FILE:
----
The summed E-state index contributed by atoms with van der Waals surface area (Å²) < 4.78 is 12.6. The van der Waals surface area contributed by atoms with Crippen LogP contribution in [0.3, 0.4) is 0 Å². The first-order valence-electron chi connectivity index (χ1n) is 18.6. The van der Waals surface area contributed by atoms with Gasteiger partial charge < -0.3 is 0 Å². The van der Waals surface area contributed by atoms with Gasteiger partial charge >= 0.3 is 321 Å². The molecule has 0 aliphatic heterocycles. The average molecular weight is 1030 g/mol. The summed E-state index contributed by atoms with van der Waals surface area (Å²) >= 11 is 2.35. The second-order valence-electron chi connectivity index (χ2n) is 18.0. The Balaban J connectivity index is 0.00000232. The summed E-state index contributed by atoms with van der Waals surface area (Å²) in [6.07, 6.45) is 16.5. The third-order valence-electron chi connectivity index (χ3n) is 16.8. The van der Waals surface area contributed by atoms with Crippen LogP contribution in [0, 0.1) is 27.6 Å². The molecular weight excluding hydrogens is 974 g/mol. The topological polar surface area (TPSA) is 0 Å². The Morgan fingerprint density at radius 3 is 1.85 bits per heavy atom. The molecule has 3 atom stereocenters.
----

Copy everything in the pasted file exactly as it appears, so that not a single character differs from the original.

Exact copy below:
The summed E-state index contributed by atoms with van der Waals surface area (Å²) < 4.78 is 12.6. The van der Waals surface area contributed by atoms with Crippen LogP contribution in [0.3, 0.4) is 0 Å². The first-order valence-electron chi connectivity index (χ1n) is 18.6. The van der Waals surface area contributed by atoms with Gasteiger partial charge < -0.3 is 0 Å². The van der Waals surface area contributed by atoms with Gasteiger partial charge >= 0.3 is 321 Å². The molecule has 0 aliphatic heterocycles. The average molecular weight is 1030 g/mol. The summed E-state index contributed by atoms with van der Waals surface area (Å²) >= 11 is 2.35. The second-order valence-electron chi connectivity index (χ2n) is 18.0. The Balaban J connectivity index is 0.00000232. The summed E-state index contributed by atoms with van der Waals surface area (Å²) in [6.07, 6.45) is 16.5. The third-order valence-electron chi connectivity index (χ3n) is 16.8. The van der Waals surface area contributed by atoms with Crippen LogP contribution in [0, 0.1) is 27.6 Å². The molecular weight excluding hydrogens is 974 g/mol. The topological polar surface area (TPSA) is 0 Å². The Morgan fingerprint density at radius 3 is 1.85 bits per heavy atom. The molecule has 3 atom stereocenters.